Which brings me to…

Problem #2: Dreams are often absurd.

Lots of people like to ascribe deeper meanings to dreams, but I’m not one of them. Science hasn’t fully explained the function of dreams in our brains to anyone’s satisfaction yet, but mine are usually a scramble of recent memories or daily actions, a smattering of long-term ones (my high school friends will occasionally make appearances if something has reminded me of them, even though I haven’t seen most of them in over a decade), and rarely some recurring theme involving a fear of mine, like spiders or the feeling of running out of time to complete a task.

I subscribe to the theory that dreams allow the brain to decompress, basically. It’s stress relief for your mind, a chance to process new or recent information without the needs of the conscious brain interfering.

So dreams, for most people, are not the clean-cut, detailed mini-stories they’re portrayed to be in books. Too much meaning is ascribed to them in order to justify their inclusion.

But that’s not how they work, so reading that style of dream leaves a sour taste in my mouth, because it doesn’t relate to my experience at all.

Problem #3: Lots of people don’t remember their dreams.

I’ve heard quite a few people state this as “I don’t dream,” but the science doesn’t back them up on this, because REM sleep deprivation has a number of significant effects, and the brains of individuals who are chronically deprived due to various forms of insomnia will overcompensate by falling into REM sleep faster and staying in it longer until the shortfall diminishes. (I don’t have a source on that because I read it in my biology textbook long ago, so feel free to holler at me if that’s no longer sound.)

It’s much more accurate to say these people do dream, but they don’t remember their dreams. I myself dream vividly, but I don’t remember them every night. So unless you make your character a vivid dreamer deliberately and weave that into the story in other ways, turning to dreams often to develop that character (or, blech, move the plot along) is just a plot device.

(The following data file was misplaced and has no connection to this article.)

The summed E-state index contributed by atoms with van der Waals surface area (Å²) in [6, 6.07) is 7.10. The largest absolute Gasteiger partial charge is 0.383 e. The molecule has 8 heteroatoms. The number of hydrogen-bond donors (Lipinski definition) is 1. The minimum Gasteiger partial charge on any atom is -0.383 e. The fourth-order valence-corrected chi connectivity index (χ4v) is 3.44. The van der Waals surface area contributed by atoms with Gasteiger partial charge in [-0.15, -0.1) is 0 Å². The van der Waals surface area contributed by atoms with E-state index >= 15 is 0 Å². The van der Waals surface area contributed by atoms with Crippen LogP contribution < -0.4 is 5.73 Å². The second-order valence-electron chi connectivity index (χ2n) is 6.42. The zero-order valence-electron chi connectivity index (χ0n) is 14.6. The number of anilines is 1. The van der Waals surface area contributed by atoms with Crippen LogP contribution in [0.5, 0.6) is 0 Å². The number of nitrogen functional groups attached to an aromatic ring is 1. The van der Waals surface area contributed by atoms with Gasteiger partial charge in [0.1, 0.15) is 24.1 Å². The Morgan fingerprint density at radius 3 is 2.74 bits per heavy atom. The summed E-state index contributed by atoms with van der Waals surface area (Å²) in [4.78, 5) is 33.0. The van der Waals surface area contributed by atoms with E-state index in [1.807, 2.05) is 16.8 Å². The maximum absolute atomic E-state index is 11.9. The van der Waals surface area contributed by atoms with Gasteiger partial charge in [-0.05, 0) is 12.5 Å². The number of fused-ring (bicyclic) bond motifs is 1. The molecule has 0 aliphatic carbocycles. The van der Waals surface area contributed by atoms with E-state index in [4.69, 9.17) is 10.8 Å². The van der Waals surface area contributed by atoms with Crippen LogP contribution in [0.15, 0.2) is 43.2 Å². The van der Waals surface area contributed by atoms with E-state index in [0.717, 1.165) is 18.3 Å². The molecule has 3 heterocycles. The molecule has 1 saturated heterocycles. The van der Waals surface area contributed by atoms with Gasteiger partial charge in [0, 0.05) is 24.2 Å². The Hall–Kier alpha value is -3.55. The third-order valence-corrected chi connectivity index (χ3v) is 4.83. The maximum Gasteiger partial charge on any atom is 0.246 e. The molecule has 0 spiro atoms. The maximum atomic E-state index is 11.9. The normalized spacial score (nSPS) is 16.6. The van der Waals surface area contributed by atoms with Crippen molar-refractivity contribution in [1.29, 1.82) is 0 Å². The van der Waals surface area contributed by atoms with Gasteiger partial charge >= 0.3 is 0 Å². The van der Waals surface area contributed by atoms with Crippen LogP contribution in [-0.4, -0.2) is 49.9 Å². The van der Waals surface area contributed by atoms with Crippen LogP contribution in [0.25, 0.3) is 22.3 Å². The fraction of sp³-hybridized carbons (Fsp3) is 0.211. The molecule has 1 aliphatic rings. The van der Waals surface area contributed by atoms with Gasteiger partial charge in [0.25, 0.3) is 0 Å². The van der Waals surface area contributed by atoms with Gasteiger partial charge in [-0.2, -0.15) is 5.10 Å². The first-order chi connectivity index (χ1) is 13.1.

So what can you do?

  • Keep a dream journal for yourself, if you do remember your dreams. Write down as much detail as you can remember. This will give you an idea of how to write a more realistic dream if you do need one for a story.
  • If you want to have a dreamer character, use the meat of the dream in conversation instead of as a separate scene. (I often tell my coworkers about my strange dreams, because I can usually get them laughing over whatever crazy things happened.) It doesn’t have to be more than a line or two, and it’s a way to work extra information about a character into the story without dragging the reader through the dream itself.
  • Failing that, skip including a dream altogether and find another way to make the scene work.

Now, onto nightmares. If anything, the treatment of nightmares is often worse than regular dreams.

Problem #1: The plot-convenient nightmare.

People have nightmares. It happens. But in stories, it always seems to happen only when necessary for dramatic tension.



Problem #2: Nightmares as emotional manipulation.

Forgive me for not linking, but there’s no possible way I could find it again–but when Jenny Trout read and recapped the Fifty Shades series, she made the observation that Christian Grey only seemed to have nightmares whenever Ana shows signs of distancing herself from him. (I tried searching for it, but there’s a lot of individual chapters to dig through, and I read them all as they were published, ie, not recently.)

Now, if E.L. James actually intended Christian to be an emotionally abusive asshat, this is brilliant characterization, because Christian would be using/faking his nightmares as a lure to draw Ana closer, feeding on her nurturing instincts, with actual nefarious intent.

Since the author has made it abundantly clear outside the works themselves that Christian is not supposed to be an asshat, I’m left feeling like the readers are the ones being manipulated, that we’re supposed to fall for that nonsense.

Problem #3: Lots of people don’t remember their nightmares, either.

They just wake up feeling some level of stressed or panicked–breathing heavily, sweating, racing heart, etc.–without knowing what caused it. And that’s okay, too. It’s not realistic (for most people) to have a recurring nightmare, perfect in every detail, dog them night after night after night, as I’ve seen in some stories.

Recurring nightmares do happen, certainly, and are often caused by/centered on some recent trauma–that part, stories often do get right. Goodness knows I had my share of nightmares about a car crash that I was in–but over-reliance on the recurring-nightmare trope, again, usually to make a character sympathetic either to the reader or to another character, is overdone and stale.

So what can you do?

  • If you need to give your characters plot-significant nightmares, sprinkle in some throwaway nightmares too (just don’t devote too much page-time to them), and/or let your character wake up knowing they had a nightmare, but not remembering it.
  • Don’t rely on nightmares to try to make your characters more sympathetic. If he’s an unrepentant jerk while he’s awake, your bad boy love interest isn’t suddenly going to become appealing just because he has a squishy nightmare underbelly.
  • Failing that, again, consider leaving nightmares out entirely. They’re not a requirement for either character development or a good plot, so use them wisely.